Shot On Nikon – The Tank Man Photo at the Center of Leica Ad Controversy Actually Captured with Famous Japanese Camera Brand


Leica is still digging itself out of the controversy that erupted when a Brazilian marketing agency unleashed an ad upon the world that depicted the famous camera brand capturing a series of historical events that resulted in legendary photos such as Tiananmen Square’s famous Tank Man photo.

Still a sensitive issue in China to this day, public discussion of what happened in Tiananmen Square is not allowed, let alone in advertising.

Image by Dan Freeman Avatar of user Dan Freeman

And, given Leica’s close relationship with major Chinese telecommunications firm Huawei, and you have a recipe for a public relations disaster – which is exactly what Leica has dealt with since the ad was released.

The marketing company behind the ad said, “F/Nazca Saatchi & Saatchi has worked for the representative of Leica in Brazil since 2012, developing content for several different media platforms for the client over this time…The commercial ‘The Hunt’, launched in Brazil this week, is another among these works that we have developed together with this client and for which we have immense pride and are sure to have delivered a remarkable piece. …[The company] would never harm its huge reputation by creating, producing and airing a work without the proper approval of its client.”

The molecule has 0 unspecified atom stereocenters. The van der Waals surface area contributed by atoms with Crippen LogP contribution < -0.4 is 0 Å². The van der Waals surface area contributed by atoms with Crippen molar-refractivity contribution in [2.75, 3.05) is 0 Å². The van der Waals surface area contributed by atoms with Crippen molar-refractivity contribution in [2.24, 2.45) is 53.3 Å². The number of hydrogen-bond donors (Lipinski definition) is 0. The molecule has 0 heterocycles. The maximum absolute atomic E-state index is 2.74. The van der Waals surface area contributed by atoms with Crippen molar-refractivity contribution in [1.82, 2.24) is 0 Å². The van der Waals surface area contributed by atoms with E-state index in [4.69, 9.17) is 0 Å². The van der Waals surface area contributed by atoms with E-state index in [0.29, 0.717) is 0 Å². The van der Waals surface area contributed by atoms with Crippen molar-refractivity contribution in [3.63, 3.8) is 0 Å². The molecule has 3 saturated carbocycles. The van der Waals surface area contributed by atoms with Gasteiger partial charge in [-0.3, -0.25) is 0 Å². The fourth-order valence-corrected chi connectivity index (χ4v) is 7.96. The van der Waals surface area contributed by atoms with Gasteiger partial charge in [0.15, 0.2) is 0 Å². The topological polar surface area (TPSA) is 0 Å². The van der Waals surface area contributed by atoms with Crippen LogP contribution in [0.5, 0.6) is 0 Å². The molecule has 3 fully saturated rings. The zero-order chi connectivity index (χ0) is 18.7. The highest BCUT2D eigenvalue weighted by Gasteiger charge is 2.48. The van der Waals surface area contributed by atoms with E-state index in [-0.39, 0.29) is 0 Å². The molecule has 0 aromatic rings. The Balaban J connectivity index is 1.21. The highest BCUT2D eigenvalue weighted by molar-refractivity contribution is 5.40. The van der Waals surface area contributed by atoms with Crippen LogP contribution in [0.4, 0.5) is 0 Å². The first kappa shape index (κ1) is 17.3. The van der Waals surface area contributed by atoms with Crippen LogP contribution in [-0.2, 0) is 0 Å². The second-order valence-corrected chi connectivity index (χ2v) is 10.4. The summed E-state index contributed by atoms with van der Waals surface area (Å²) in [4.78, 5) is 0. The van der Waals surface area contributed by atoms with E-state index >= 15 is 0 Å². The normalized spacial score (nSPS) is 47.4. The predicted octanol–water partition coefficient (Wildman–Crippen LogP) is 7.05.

Though Leica has distanced themselves from the ad and its makers (you can read about that here), the scandal hasn’t exactly died down and Leica’s name remains banned on the Chinese Internet as of press.

But, as if to add just a little bit more pain to Leica’s misery, some media outlets are pointing out that the ad, called “The Hunt,” isn’t even accurate in the first place.

That’s because all of the photographers involved in taking the Tank Man photos have said they used Nikon cameras, not Leica. This fact was discovered by German news outlet Spiegel Online.

Further, in the account of his story with the New York Times, Charlie Cole identified the cameras used as Nikon cameras.

If you’d like to watch “The Hunt,” you can do that here on YouTube.

[PetaPixel, Spiegel Online, The New York Times]

About Author

Kehl is our staff photography news writer since 2017 and has over a decade of experience in online media and publishing and you can get to know him better here and follow him on Insta.

Who cares what camera it was. Cameras are just tools for photographers. The focus has been shifted away from a great journalistic image of its time onto old piece of gear and wich “brand” it happened to be. In a big picture, these brands are just trying to squeese som marketing buzz out if this tragical event.
Very pathetic

Sure, but I am pretty sure if I used one of your photos and attributed it to another photographer, you would attempt to correct the mistake.

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